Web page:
By the grace and mercy of the Almighty God, the NPP is 30 years. Some of us are fortunately alive to witness the 30th birthday of the Party in this Fourth Republic under the new Ntim-Kodua leadership. The 30 years have been characterized by myriad rollercoaster experiences – struggles, joy, perseverance, triumphs, defeats, heartbreaks, betrayals, disappointments, and mistakes, to mention but a few.
I sincerely doff my hat for the bravery of the founding members who withered the storm of intimidation, harassment, and victimization to ensure that the vision of our forefathers to see Ghana develop in freedom was not lost in history. I also mournfully doff my hat for all departed souls. May their patriotic souls rest in peace.
By the grace of God, some of us have been fortunate to have scored 30 out of the 30 years. Some have also scored pass marks, but there are others who are yet to score pass marks.
However, the most important thing is that all of us continue to share a common vision that needs to be managed and steered properly so that we don’t veer off the road as others have done. I pray those who don’t know the true history of the party would humble themselves and learn from those who have seen and experienced it all so as to appreciate the sacrifices of those who started the journey in those dark days. If truth be told, the sense of sacrifice is gradually evaporating from our great tradition.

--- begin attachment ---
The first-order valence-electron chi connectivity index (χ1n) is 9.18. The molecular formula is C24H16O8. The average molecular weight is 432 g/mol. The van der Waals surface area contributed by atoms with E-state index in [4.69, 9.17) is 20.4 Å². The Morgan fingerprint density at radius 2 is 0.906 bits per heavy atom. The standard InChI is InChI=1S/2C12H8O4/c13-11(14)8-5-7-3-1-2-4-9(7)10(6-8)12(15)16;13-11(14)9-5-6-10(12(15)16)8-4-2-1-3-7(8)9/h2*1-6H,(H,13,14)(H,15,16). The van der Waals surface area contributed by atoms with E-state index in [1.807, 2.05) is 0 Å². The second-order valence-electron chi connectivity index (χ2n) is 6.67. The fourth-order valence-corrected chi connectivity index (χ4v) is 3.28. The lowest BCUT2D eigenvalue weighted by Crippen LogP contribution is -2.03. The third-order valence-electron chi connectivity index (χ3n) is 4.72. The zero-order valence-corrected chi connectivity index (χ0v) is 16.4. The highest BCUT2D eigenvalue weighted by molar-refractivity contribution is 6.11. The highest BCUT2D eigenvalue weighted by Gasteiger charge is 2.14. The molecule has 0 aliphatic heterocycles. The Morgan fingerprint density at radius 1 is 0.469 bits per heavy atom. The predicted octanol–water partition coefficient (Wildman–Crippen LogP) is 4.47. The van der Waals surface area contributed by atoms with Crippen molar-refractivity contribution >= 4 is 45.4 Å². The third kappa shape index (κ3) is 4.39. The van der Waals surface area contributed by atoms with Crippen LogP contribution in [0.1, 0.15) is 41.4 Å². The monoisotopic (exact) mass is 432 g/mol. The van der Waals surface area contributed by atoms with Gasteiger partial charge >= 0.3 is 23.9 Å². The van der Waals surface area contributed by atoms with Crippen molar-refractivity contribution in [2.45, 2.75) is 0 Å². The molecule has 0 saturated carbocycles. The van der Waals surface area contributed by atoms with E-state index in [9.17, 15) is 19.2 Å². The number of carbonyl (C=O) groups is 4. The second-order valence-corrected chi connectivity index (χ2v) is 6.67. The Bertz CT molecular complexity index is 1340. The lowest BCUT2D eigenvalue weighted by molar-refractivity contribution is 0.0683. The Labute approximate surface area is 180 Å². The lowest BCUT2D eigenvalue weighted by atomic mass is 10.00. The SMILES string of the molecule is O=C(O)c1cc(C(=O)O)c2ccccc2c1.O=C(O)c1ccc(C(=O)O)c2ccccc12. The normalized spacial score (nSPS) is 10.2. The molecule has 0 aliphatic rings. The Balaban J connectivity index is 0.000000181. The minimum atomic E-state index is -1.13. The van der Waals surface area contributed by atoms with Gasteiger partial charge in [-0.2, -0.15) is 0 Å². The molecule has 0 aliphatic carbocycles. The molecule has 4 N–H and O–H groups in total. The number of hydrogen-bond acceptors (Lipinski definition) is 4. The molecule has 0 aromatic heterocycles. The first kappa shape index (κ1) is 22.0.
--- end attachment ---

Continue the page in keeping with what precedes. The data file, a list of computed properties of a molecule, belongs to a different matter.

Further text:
Moving forward from 30, the party should be careful not to fall into the temptation of maintaining or creating demigods in the party. Justice and fairness must remain the cornerstone in the administration of day-to-day affairs and activities of the party. Also, the ownership of the party should be made to remain at the grassroots, from where the party draws its strength and essential nutrients to grow to remain relevant and competitive.
This means taking very good care of the grassroots by having sustainable support programs for them. I also entreat the new national executives to pay special attention to the needs and welfare of the grassroots, especially those who have offered themselves to serve the party as executives.
Besides, the party should find a legitimate way to break the discouraging culture that allows only the highest bidders to have their way to leading the party. As has proven to be the case, most of the highest bidders lose elections because they are mostly people who don’t have a strong connection with the constituency they seek to represent. Most skirt and blouse cases that bedeviled the fortunes of the party in the past were born out of such situations.
It behooves the new national executives to ensure that things are done differently right for the good of the party. As I have mentioned earlier, let it be repeated that, in order for this new leadership to succeed, justice and fairness must never be made to elude any member of the party at any point in time.
One other important thing I will implore the new leadership to do is not to sell the conscience and authority of the party to the government for favors. The party gave birth to the government and, as a result, should have a greater say as to how the government conducts its business to the satisfaction of the Ghanaian electorates.
There is no gainsaying that every decision the government takes, one way or the other, affects electoral fortunes of the party, either positively or negatively. Therefore, they should be bold to make their positions known on government decisions without fear or favor. When it becomes obvious that particular decision or policy is going to put a damper on the electoral fortunes of the party, the national executives must muster the courage to appeal or ask the government to stop or postpone it.
Let’s all of us endeavor to bear up the new executives of the party (from polling station to national) in prayer and offer them to needed support for them to succeed. For we can only break the 8 when they succeed.
God bless our homeland Ghana, God bless the NPP!